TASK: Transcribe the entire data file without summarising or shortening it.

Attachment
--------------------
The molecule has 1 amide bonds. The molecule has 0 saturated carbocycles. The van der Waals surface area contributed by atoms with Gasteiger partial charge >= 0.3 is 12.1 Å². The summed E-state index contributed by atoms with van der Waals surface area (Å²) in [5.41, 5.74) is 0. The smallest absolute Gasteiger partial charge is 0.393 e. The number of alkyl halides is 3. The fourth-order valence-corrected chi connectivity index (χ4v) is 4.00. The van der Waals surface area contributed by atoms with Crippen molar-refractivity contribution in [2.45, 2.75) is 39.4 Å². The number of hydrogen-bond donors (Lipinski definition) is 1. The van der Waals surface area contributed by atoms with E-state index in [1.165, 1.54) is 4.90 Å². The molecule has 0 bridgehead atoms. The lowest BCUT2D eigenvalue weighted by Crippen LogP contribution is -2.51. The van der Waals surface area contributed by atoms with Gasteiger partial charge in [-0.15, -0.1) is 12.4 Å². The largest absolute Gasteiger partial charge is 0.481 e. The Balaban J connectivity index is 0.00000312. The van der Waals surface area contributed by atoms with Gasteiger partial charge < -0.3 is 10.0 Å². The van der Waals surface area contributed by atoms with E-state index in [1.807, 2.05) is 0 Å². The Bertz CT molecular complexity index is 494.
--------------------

The molecule has 1 amide bonds. The molecule has 0 saturated carbocycles. The van der Waals surface area contributed by atoms with Gasteiger partial charge >= 0.3 is 12.1 Å². The summed E-state index contributed by atoms with van der Waals surface area (Å²) in [5.41, 5.74) is 0. The smallest absolute Gasteiger partial charge is 0.393 e. The number of alkyl halides is 3. The fourth-order valence-corrected chi connectivity index (χ4v) is 4.00. The van der Waals surface area contributed by atoms with Crippen molar-refractivity contribution in [2.45, 2.75) is 39.4 Å². The number of hydrogen-bond donors (Lipinski definition) is 1. The van der Waals surface area contributed by atoms with E-state index in [1.165, 1.54) is 4.90 Å². The molecule has 0 bridgehead atoms. The lowest BCUT2D eigenvalue weighted by Crippen LogP contribution is -2.51. The van der Waals surface area contributed by atoms with Gasteiger partial charge in [-0.15, -0.1) is 12.4 Å². The largest absolute Gasteiger partial charge is 0.481 e. The Balaban J connectivity index is 0.00000312. The van der Waals surface area contributed by atoms with Gasteiger partial charge < -0.3 is 10.0 Å². The van der Waals surface area contributed by atoms with E-state index in [1.807, 2.05) is 0 Å². The Bertz CT molecular complexity index is 494.